NUMBER 555 • 26 JULY • CONTRACTING
A crucial first step following the development of a treatment plan, is to gain commitment to the plan form all concerned. Treatment is essentially a transactional activity which concerns a number of people, but always at least two: the therapist and the client. Staff members will generally be committed to a treatment plan if they have been party to its development. The same is true for the child. We have learned that treatment is not something that we ‘do’ to a child, but a process which we will go through with the child, together. Contracting makes clear what the programme can offer to the child, but equally makes clear what the programme expects from the child, and the extent to which the child retains responsibility for his own life.
All who have studied the technique of establishing logical consequences with children, will know the role of contracting. Behaviour modification also makes use of contracting. Contracting is an important part of the structure of treatment for a number of reasons.
Contracting, though not appropriate in all situations, can be a valuable method of clarifying the respective roles and continuing responsibilities of the therapist and the child in the treatment plan. Assessment and treatment planning which excludes the child himself can be antitherapeutic in so far as it may be prescriptive and externally motivated. A child in a drug dependents’ unit In Minnesota was asked why she was making progress in the present agency and not in previous ones: "I think the only thing that is really different now is the fact that I want to do it. Before, whenever somebody tried to help me with it, I didn’t want to. I thought they were just a big joke, and now I want to do something about it — and I see the problem".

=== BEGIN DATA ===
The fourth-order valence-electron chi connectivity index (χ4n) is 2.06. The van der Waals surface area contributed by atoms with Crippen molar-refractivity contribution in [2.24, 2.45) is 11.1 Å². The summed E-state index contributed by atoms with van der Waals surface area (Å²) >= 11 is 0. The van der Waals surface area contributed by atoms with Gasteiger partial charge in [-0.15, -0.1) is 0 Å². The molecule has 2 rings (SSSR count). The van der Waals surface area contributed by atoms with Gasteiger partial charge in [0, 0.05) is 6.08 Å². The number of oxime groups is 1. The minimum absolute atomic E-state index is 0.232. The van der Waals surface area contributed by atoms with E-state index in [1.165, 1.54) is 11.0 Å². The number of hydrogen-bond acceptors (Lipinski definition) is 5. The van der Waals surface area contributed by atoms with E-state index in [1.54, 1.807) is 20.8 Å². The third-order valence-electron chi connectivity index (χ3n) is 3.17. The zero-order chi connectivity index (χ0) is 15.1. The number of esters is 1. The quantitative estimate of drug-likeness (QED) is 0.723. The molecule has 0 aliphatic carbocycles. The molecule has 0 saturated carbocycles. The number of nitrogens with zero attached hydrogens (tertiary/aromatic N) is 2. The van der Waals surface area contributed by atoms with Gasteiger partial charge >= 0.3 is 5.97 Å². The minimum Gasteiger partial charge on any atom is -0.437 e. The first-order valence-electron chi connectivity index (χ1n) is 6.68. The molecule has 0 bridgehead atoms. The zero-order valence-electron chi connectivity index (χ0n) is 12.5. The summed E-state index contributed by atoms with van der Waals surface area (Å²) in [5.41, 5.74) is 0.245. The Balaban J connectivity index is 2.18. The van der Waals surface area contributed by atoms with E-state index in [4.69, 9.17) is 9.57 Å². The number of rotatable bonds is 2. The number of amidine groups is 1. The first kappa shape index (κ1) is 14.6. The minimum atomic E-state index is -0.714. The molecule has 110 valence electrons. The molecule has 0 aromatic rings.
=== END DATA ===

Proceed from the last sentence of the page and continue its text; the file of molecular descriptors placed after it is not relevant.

Powis et al. (1987: 4-5) offer a number of points regarding contracting. Too often it is we adults who want to change children’s behaviour to suit our preferences, rather than wanting to help children build their own attitudes and competence to manage their own life tasks. Children always want to know the "results" of any evaluations or tests which concern them. There are instances, however when our sharing of evaluation findings with a child must be very cautious, perhaps only emphasising strengths and underplaying problems and weaknesses, mention of which may be less motivating than actually confirming guilt-feelings or negative self image.
Contracting has a place in behaviour issues which a child has some control over, or which he himself has raised by asking for assistance, or which are frankly anti-social or illegal and constitute a danger to himself or jeopardy to others. (For things which the child has no control over, for example, lack of self confidence, contracting is gratuitous, and indeed in such cases the treatment plan is most helpful when it is "invisible" to the child and operated in the child’s interests from "behind the scenes".)
Contracting is a helpful way of opening the treatment dialogue and establishing the ground-rules for the interactions which follow. Where there has been no contracting, child care workers often find it embarrassing or threatening to broach sensitive subjects with youngsters. By having it said up front that "this is the area we are going to be working on and talking about", communication lines are established and staff interventions are then expected by the child as ‘part of the deal’.
Gannon, B. (1994) Theories, approaches and principles of education and treatment. Pretoria: University of South Africa, pp 64-66
Powis, P., et al. (1987) The treatment plan. The Child Care Worker, Vol. 5 No. 5 pp 3-4